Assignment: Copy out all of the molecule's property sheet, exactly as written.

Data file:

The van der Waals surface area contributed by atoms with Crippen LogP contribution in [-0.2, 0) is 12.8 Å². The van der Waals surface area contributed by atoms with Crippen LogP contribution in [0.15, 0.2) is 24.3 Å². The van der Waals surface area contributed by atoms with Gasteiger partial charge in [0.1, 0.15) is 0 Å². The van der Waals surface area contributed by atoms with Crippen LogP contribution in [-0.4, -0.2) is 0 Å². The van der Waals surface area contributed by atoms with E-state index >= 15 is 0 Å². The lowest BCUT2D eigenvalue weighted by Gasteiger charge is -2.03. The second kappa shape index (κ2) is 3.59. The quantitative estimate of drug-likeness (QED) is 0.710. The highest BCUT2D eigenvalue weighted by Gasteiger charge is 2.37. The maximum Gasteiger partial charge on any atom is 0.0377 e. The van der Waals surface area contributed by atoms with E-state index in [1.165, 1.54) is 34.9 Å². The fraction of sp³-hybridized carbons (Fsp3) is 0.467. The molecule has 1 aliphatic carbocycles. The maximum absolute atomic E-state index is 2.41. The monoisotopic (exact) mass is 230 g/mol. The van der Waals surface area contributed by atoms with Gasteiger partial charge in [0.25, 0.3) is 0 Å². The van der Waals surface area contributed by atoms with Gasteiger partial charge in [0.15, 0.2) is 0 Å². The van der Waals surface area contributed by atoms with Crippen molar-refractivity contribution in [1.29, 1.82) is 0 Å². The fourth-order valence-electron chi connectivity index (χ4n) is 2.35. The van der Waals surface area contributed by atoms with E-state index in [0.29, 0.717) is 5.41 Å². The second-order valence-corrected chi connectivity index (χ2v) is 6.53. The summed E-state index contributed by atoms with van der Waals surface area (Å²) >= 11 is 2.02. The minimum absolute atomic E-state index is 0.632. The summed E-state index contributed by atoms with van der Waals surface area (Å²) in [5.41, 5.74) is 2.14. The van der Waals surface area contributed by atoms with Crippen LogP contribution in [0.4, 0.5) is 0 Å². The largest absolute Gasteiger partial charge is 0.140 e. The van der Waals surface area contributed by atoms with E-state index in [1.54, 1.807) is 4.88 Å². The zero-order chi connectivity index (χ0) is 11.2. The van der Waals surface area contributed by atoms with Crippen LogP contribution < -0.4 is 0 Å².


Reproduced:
The van der Waals surface area contributed by atoms with Crippen LogP contribution in [-0.2, 0) is 12.8 Å². The van der Waals surface area contributed by atoms with Crippen LogP contribution in [0.15, 0.2) is 24.3 Å². The van der Waals surface area contributed by atoms with Gasteiger partial charge in [0.1, 0.15) is 0 Å². The van der Waals surface area contributed by atoms with Crippen LogP contribution in [-0.4, -0.2) is 0 Å². The van der Waals surface area contributed by atoms with E-state index >= 15 is 0 Å². The lowest BCUT2D eigenvalue weighted by Gasteiger charge is -2.03. The second kappa shape index (κ2) is 3.59. The quantitative estimate of drug-likeness (QED) is 0.710. The highest BCUT2D eigenvalue weighted by Gasteiger charge is 2.37. The maximum Gasteiger partial charge on any atom is 0.0377 e. The van der Waals surface area contributed by atoms with E-state index in [1.165, 1.54) is 34.9 Å². The fraction of sp³-hybridized carbons (Fsp3) is 0.467. The molecule has 1 aliphatic carbocycles. The maximum absolute atomic E-state index is 2.41. The monoisotopic (exact) mass is 230 g/mol. The van der Waals surface area contributed by atoms with Gasteiger partial charge in [0.25, 0.3) is 0 Å². The van der Waals surface area contributed by atoms with Gasteiger partial charge in [0.15, 0.2) is 0 Å². The van der Waals surface area contributed by atoms with Crippen molar-refractivity contribution in [1.29, 1.82) is 0 Å². The fourth-order valence-electron chi connectivity index (χ4n) is 2.35. The van der Waals surface area contributed by atoms with E-state index in [0.29, 0.717) is 5.41 Å². The second-order valence-corrected chi connectivity index (χ2v) is 6.53. The summed E-state index contributed by atoms with van der Waals surface area (Å²) >= 11 is 2.02. The minimum absolute atomic E-state index is 0.632. The summed E-state index contributed by atoms with van der Waals surface area (Å²) in [5.41, 5.74) is 2.14. The van der Waals surface area contributed by atoms with Crippen LogP contribution in [0.4, 0.5) is 0 Å². The largest absolute Gasteiger partial charge is 0.140 e. The van der Waals surface area contributed by atoms with E-state index in [1.54, 1.807) is 4.88 Å². The zero-order chi connectivity index (χ0) is 11.2. The van der Waals surface area contributed by atoms with Crippen LogP contribution < -0.4 is 0 Å².